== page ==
Cutting Through The Hype Surrounding Sequestration
While the Chicken Little’s of various Federal agencies, the media, and pundits have screamed about the disastrous effects of Sequestration, I believe their public face is quite different from what is going on behind the scenes. Here is one example of how a Federal agency is approaching the budget cuts internally:
- Continue to look for opportunities to reduce expenses at all levels;
- Institute a hiring freeze;
- Reduce funding of grants;
- Cut costs in areas such as travel, training, facilities and supplies;
- Review contract spending to ensure that only the most critical and mandatory requirements are fully funded;
- A number of furlough (unpaid) days will be necessary since our greatest expense is employee pay. We expect that every one of us will take no more than one furlough (unpaid) day per pay period beginning in the summer equaling 5 -7 furlough days through December.
This doesn't sound so draconian. It sounds like something that should have been done long ago. We certainly have been through this process of self analysis with our business and many of our business clients. I am sure that the workers do not like unpaid days. Nor do business owners like the notion of laying off workers or suffering loss of income. However, if the money is not there, it just is not there.
And what agency is this? The IRS.
The sky is not going to fall. And while the IRS and other agencies will likely have a different public spin, the reality is that, like many businesses, many Federal agencies spend more on payroll, and will make their savings come from other areas to minimize the effect on their take home pay. This could be good or bad depending upon leadership. If Sequestration does have disastrous effects, then quite possibly those in a position of authority have not made the right choices.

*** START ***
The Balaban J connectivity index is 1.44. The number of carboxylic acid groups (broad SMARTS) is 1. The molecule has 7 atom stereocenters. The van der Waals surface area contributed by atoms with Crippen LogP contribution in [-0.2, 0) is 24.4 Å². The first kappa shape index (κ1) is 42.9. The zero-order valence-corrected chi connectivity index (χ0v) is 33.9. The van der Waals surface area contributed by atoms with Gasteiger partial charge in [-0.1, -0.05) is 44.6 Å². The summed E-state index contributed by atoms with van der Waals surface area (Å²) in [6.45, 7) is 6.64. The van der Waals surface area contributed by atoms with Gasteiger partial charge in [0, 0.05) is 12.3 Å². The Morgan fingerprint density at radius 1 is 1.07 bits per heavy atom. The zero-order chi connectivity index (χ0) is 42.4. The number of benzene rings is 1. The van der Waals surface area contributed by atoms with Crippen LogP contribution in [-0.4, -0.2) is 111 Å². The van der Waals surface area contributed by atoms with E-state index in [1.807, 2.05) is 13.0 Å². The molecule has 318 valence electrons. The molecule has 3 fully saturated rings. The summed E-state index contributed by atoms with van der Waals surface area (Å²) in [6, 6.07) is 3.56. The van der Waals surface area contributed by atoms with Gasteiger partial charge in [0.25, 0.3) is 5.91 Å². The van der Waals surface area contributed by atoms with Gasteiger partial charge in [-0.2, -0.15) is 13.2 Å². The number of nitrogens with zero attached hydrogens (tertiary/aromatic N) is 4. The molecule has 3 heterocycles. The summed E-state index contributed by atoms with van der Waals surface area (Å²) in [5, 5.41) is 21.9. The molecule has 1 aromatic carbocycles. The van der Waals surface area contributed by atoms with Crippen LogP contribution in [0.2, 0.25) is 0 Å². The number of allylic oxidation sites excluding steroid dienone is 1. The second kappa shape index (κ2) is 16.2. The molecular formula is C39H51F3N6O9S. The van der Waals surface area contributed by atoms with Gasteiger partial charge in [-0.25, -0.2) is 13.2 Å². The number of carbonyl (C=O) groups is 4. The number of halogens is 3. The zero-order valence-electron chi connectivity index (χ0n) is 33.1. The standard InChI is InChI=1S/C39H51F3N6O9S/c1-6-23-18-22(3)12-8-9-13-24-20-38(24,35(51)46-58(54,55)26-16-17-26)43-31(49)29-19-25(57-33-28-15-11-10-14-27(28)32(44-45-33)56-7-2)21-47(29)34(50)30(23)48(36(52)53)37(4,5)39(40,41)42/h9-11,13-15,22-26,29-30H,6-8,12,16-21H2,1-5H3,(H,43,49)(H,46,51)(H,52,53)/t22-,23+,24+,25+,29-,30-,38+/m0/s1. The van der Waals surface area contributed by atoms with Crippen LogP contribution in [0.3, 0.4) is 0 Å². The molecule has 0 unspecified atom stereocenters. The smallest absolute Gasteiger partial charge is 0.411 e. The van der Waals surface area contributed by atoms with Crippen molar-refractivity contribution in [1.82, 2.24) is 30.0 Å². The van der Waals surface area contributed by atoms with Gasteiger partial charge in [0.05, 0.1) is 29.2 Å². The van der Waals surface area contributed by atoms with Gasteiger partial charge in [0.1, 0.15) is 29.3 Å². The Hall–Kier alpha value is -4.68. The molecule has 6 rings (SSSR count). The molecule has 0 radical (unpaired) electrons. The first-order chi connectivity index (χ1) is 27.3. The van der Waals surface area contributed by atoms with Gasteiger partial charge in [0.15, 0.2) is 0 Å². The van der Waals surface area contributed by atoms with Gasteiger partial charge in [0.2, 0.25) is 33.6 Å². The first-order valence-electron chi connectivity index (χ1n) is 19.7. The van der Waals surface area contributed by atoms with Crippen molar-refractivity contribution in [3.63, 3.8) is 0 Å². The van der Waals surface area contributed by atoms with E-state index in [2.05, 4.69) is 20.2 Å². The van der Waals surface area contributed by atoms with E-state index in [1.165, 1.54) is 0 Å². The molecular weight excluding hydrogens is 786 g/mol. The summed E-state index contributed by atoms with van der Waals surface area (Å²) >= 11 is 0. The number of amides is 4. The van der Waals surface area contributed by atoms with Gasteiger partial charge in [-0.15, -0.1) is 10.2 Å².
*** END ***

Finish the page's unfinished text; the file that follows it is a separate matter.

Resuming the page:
Will Sequestration affect the processing of tax returns and refunds? Not based upon the furlough schedule. If refunds are slower this tax season, it will not be because of Sequestration, but because of the Tax Act passed on January 1, which put the IRS behind from the beginning of tax season.
Maybe most government agencies should do as many of our clients: analyze the business using a diagnostic, like the Holden Moss business diagnostic, aimed at increasing profitability.
And unlike Chicken Little, we should not believe everything we hear. Have courage.
Source: Memorandum to All IRS Employees from Steven T. Miller, Acting Commissioner of the IRS.